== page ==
The Pier Six Pavilion in Baltimore was sold out Friday night for REO Speedwagon and Styx. The outdoor amphitheater in the heart of Baltimore’s inner harbor offered some remarkable views of the harbor and the Charm City. People in Baltimore came to rock and the bands did not disappoint.
The two bands have been co-headlining this tour and it was REO Speedwagon’s turn to go first. They opened up with their hit “Don’t Let Him Go” and “Music Man.” The crowd really got into “Take it On the Run” as the chorus became a sing-along with the audience. “Keep Pushing” kept the momentum going. Lead singer told an interesting story about The O’Jays and “Love Train” before launching into the band’s massive hit “Can’t Fight This Feeling.” They dug into their past catalogs for songs like “Like You Do” and “Son of a Poor Man.” However, they were ready to throw in a big hit like “Time for Me to Fly.”
A bass and drum intro spotlighting the talents of bassist Bruce Hall and drummer Bryan Hitt gave Cronin a chance to talk about “REO Speedwagon’s secret weapon” which was Hall singing lead vocals on “Back on the Road Again.” The energetic song, the sun setting lower and the lights taking more effect – stirred the crowd. They closed their set with “Roll with the Changes” which kept the crowd on their feet, and they kept the party going with their strong encore of “Keep On Loving You” and “Riding The Storm Out.” REO Speedwagon might have been the opening act but they played a headlining worthy 90-minute set.
The excitement continued between sets as Rock to the Rescue – the charity created by Styx that gives back to local communities – gave away an autographed guitar signed by the band. Some lucky fan paid $10 for a raffle ticket and got to take home quite a souvenir.
Styx had digital imaging screens at the rear of the stage and their drummer on a riser as they came out. – like a band on a mission – to rock this sold out crowd and that is exactly what they did. They opened up with the classic “Blue Collar Man.” They played “Grand Illusion” next with Tommy Shaw playing his guitar solo on top of the screens behind the drummer on a built in walkway. Styx would play about half of the Grand Illusion album during the night, including “Fooling Yourself,” and their hit “Lady,”which really highlighted Lawrence Gowan’s stage presence and vocals.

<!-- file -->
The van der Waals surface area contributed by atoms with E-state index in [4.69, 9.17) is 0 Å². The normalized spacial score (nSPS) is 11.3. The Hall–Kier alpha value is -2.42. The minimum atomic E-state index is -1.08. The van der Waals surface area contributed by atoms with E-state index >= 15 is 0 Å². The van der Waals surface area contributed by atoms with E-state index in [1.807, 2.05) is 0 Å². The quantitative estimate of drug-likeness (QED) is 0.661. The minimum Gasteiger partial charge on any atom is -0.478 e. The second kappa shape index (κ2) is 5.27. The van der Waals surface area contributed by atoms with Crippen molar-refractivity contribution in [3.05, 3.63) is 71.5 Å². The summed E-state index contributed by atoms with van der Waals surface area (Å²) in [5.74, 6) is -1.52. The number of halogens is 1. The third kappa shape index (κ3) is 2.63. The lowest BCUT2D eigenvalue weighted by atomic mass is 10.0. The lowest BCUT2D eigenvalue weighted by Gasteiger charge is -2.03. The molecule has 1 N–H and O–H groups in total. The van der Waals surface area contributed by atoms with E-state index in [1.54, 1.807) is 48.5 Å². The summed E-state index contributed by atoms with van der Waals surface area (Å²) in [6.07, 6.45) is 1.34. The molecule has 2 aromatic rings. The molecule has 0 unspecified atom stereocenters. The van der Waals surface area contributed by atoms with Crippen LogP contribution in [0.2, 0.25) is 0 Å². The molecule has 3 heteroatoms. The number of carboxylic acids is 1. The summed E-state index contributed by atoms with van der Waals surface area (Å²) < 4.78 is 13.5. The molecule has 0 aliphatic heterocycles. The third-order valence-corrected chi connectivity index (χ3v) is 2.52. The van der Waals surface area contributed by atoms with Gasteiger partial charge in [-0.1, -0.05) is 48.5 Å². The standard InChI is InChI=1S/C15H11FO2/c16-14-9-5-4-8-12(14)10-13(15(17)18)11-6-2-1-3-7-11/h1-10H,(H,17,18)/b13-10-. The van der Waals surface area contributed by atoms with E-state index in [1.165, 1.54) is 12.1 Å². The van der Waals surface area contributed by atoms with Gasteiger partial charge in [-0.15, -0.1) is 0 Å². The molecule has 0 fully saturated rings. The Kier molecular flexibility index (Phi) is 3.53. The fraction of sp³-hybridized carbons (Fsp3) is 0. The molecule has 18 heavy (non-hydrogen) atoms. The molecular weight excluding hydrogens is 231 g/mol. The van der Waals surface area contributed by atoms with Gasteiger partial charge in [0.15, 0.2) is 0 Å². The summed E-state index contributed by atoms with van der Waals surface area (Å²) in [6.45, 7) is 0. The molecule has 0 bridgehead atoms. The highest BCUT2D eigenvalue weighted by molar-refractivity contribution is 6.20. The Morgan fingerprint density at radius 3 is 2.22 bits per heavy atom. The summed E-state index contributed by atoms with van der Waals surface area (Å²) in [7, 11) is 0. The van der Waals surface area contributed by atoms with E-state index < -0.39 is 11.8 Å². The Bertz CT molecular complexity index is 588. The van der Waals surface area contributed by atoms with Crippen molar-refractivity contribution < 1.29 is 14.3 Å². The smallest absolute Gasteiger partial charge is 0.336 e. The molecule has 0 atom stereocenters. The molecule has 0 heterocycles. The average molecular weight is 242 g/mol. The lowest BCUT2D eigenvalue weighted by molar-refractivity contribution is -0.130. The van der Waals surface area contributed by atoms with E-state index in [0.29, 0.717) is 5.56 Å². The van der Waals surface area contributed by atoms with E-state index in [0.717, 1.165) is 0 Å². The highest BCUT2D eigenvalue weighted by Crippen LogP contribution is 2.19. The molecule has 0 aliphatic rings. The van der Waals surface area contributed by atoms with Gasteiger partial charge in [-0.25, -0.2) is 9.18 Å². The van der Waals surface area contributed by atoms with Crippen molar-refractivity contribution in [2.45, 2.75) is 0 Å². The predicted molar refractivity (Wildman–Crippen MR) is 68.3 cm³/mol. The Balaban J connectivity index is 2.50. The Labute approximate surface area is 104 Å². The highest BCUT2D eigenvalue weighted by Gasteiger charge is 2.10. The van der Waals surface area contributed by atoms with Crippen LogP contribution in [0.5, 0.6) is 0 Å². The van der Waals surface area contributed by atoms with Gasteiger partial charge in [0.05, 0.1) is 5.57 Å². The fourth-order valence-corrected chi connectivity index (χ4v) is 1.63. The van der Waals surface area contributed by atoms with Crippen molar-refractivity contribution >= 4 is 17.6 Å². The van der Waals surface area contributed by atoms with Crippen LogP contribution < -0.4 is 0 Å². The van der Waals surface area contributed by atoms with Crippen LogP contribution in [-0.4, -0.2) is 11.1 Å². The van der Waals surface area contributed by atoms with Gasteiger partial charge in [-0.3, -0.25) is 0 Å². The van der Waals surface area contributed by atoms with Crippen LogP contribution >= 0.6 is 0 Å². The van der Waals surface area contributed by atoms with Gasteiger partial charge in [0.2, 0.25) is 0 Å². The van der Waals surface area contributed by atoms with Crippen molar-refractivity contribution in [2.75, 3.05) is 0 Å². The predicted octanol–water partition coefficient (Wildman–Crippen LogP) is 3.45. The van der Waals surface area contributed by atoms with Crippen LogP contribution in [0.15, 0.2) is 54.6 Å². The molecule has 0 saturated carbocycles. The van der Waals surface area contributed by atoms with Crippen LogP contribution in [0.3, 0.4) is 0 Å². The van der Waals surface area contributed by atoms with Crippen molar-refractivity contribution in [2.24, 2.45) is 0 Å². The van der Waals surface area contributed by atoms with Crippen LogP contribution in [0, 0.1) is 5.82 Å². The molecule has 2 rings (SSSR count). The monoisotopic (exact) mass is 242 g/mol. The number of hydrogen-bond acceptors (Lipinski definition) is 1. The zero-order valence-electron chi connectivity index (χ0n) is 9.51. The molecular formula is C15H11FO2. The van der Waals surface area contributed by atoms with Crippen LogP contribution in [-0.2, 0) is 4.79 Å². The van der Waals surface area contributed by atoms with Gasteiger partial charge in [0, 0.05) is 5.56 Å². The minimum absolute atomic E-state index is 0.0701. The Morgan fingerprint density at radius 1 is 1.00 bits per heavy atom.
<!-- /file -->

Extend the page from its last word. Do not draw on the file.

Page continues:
Next, they played some of their most popular songs, including a song Tommy Shaw claimed they hadn’t played in Maryland for over 30 years called “Light Up.” Styx continued with a pair of songs off Grand Illusion with “Man in the Wilderness: and “Miss America.” Then came “I’m OK” off of the Pieces and Eight album. Tommy Shaw was featured on “Crystal Ball” – a song he told the crowd he wrote before joining Styx (it appears on their “Crystal Ball” album). The band returned to their hits with “Too Much Time on My Hands.”
Lawrence Gowan lead a sing-a-long part of the show beginning with Elton John’s “Tiny Dancer” which he played into the Rolling Stones’ “Can’t Always Get What You Want” and The Doors “Light My Fire.” He stepped away from the piano and bantered with the crowd while singing bits of Led Zeppelin’s “Black Dog,” Queen’s “Flat Bottom Girls,” and Pink Floyd’s “Another Brick in the Wall.” Finally, he started singing “Come Sail Away” and the rest of the band came out to join him for the sets finale. The Pier Six Pavilion was a great setting for this song as the harbor was filled with boats and some were enjoying the music on the water.
Styx retuned for a rocking version of “Rocking in Paradise.” Baltimore might not be paradise but it was close with the water, the great music, and one could also see the fireworks from Camden Yards as the baseball game was wrapping up like the concert. Styx finished their encore with their hit “Renegade.” Styx gave a performance filled with rock radio classics, some deep tracks, and still managed to add a few surprises. REO Speedwagon and Styx were the reasons fans walked out of the venue with smiles on their faces when the show was over!
Running Time: Three and half hours with one intermission between sets